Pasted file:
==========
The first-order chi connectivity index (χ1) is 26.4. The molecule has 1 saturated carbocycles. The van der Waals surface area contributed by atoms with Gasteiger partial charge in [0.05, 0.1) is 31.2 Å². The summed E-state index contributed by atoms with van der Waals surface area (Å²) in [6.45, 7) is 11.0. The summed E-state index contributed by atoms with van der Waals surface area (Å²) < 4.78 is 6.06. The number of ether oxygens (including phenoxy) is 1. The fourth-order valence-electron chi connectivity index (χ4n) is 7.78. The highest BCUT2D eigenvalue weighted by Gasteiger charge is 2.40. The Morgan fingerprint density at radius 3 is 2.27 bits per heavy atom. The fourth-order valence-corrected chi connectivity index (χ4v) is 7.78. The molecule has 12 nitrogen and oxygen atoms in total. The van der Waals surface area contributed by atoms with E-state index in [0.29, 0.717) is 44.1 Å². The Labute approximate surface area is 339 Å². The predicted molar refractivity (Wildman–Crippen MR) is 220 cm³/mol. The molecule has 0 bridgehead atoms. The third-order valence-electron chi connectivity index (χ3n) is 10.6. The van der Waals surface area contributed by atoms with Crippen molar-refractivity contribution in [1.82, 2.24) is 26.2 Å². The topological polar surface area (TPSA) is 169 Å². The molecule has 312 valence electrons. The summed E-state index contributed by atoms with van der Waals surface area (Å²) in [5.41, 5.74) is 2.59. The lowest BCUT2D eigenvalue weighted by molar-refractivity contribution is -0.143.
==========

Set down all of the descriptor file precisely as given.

The first-order chi connectivity index (χ1) is 26.4. The molecule has 1 saturated carbocycles. The van der Waals surface area contributed by atoms with Gasteiger partial charge in [0.05, 0.1) is 31.2 Å². The summed E-state index contributed by atoms with van der Waals surface area (Å²) in [6.45, 7) is 11.0. The summed E-state index contributed by atoms with van der Waals surface area (Å²) < 4.78 is 6.06. The number of ether oxygens (including phenoxy) is 1. The fourth-order valence-electron chi connectivity index (χ4n) is 7.78. The highest BCUT2D eigenvalue weighted by Gasteiger charge is 2.40. The Morgan fingerprint density at radius 3 is 2.27 bits per heavy atom. The fourth-order valence-corrected chi connectivity index (χ4v) is 7.78. The molecule has 12 nitrogen and oxygen atoms in total. The van der Waals surface area contributed by atoms with E-state index in [0.29, 0.717) is 44.1 Å². The Labute approximate surface area is 339 Å². The predicted molar refractivity (Wildman–Crippen MR) is 220 cm³/mol. The molecule has 0 bridgehead atoms. The third-order valence-electron chi connectivity index (χ3n) is 10.6. The van der Waals surface area contributed by atoms with Crippen molar-refractivity contribution in [1.82, 2.24) is 26.2 Å². The topological polar surface area (TPSA) is 169 Å². The molecule has 312 valence electrons. The summed E-state index contributed by atoms with van der Waals surface area (Å²) in [5.41, 5.74) is 2.59. The lowest BCUT2D eigenvalue weighted by molar-refractivity contribution is -0.143.